Helping Individuals and Caregivers Navigate Alzheimer’s and Dementia
One of the beautiful things about life is the ability to remember. True, not all memories are pleasant, but the ability to remember whether vivid or partial, is a blessing that many individuals watch slip through their fingers. According to the Alzheimer’s Association, there are 6.7 million people in America ages 65 and older that suffer from Alzheimer’s. In Northwest Louisiana, there are thousands of families that struggle with their loved one’s mental demise.
Since 2020, The Bridge Alzheimer’s & Dementia Resource Center has helped citizens navigate their respective Alzheimer’s and dementia journeys. The Bridge, formerly known as The Alzheimer’s Agency of Shreveport-Bossier City, Inc., was renamed, rebranded, and relocated to the former office of the late Dr. Gary Booker and longtime benefactor. The Bridge’s Executive Director Paulette Freeman, board of directors, and staff are dedicated to the organization’s vision of creating a community where no one affected by Alzheimer’s or dementia makes the journey alone.
A 501(c)3 non-profit organization, The Bridge has been a beneficial point of contact for family members, healthcare professionals, and caregivers in Northwest Louisiana. Freeman explains, “Each person comes to us with a different set of challenges because everyone is at a different stage of their dementia journey with their family member or friend. We call ourselves “care navigators” because that’s what we try to do, we help navigate their way by providing resources, education, and support services.” Being that The Bridge is a local organization that’s not nationally affiliated, all funds raised benefit the citizens of Northwest Louisiana.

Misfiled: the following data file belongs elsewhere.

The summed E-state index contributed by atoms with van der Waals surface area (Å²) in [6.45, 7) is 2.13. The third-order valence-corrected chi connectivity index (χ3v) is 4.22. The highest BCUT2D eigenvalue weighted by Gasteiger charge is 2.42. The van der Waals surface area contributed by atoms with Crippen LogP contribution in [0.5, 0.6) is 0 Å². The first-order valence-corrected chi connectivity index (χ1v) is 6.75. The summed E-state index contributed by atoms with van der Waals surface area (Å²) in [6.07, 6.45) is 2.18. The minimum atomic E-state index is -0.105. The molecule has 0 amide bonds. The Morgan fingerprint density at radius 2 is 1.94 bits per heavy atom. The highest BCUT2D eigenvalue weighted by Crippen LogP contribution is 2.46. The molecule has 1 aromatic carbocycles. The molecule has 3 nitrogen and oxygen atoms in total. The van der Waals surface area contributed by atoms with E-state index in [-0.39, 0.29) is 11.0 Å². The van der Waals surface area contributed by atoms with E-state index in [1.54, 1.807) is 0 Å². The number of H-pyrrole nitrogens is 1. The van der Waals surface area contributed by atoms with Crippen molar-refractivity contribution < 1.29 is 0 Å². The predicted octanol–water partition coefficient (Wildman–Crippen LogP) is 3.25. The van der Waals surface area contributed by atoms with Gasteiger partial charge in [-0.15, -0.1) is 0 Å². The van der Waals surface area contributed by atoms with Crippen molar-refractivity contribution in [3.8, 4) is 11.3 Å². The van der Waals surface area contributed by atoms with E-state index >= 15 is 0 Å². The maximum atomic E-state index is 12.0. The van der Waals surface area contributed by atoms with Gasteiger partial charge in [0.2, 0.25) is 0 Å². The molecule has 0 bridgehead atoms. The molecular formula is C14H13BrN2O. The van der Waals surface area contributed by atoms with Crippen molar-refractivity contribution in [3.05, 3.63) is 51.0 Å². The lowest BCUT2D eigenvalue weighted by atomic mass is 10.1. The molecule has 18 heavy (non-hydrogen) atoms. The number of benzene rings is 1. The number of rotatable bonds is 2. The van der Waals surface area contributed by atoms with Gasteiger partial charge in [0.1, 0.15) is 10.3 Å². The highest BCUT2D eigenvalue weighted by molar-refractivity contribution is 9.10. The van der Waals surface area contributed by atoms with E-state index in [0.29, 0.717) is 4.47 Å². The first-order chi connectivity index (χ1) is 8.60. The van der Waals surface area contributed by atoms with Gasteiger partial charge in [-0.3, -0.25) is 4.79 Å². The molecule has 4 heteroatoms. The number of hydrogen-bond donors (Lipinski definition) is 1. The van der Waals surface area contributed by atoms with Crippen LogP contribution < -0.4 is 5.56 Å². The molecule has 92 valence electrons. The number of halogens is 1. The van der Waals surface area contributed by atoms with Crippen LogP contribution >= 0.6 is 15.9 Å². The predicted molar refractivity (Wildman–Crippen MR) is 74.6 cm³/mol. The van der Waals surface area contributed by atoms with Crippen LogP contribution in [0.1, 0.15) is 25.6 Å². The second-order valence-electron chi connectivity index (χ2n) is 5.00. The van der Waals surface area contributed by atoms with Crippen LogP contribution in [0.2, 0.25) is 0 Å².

The Bridge’s services are free of charge and available to Northwest Louisiana residents affected by Alzheimer’s and dementia and their families and caregivers. Two of the most meaningful services that The Bridge offers are support groups for caregivers and families, and one-on-one coaching sessions. Support groups are a wonderful way for loved ones to see that they aren’t alone. “It provides much-needed social support because group members validate each other’s experiences. It’s a way to connect with people who have similar experiences that they may not find in their friends or even family. Our support groups are led by trained facilitators and are held throughout the community at various locations, days, and times,” says Freeman. The one-on-one confidential counseling and coaching sessions are led by licensed professionals to assist individuals and family members with the realities of their newfound journey.
The organization is also heavily involved with outreach in the community. They have a speaker’s bureau that covers topics such as Normal Aging vs. Dementia and Dementia Myth Busters. The Bridge can plan an Alzheimer’s Forum with groups, churches, and other organizations throughout Northwest Louisiana. They also offer in-person educational workshops every month for caregivers (later available on YouTube), and each November in recognition of National Alzheimer’s Month they offer an Education Conference for the public providing the latest information, care, and research. “Everybody knows somebody with dementia which is why outreach is important to us. Community awareness of dementia is a huge part of our mission,” says Freeman.
Each month, The Bridge provides individuals and their caregivers with several fun and engaging supervised activities to take part in. Because music plays a significant role in the lives of those with dementia, music is incorporated into various activities. Freeman explains, “The part of the brain that stores music memories is not affected until the very end of the disease so songs from the past are remembered. Gospel songs, hymns, 60’s and 70’s top hits are always a hit especially when we have musicians come in to play and sing with us.” She adds, “We are excited about two new programs coming up this summer which is the caregiver support group via zoom and a “Grandchildren’s Workshop.” I’ve been dreaming of this workshop ever since I came on board in March of 2021 because of my own story of my father with dementia and how to explain to the grandchildren how this disease can affect their grandfather’s behavior. His memory may not be intact but his love for them is forever.”
The Alzheimer’s and dementia road isn’t easy, but The Bridge is committed to being a helping hand in Northwest Louisiana.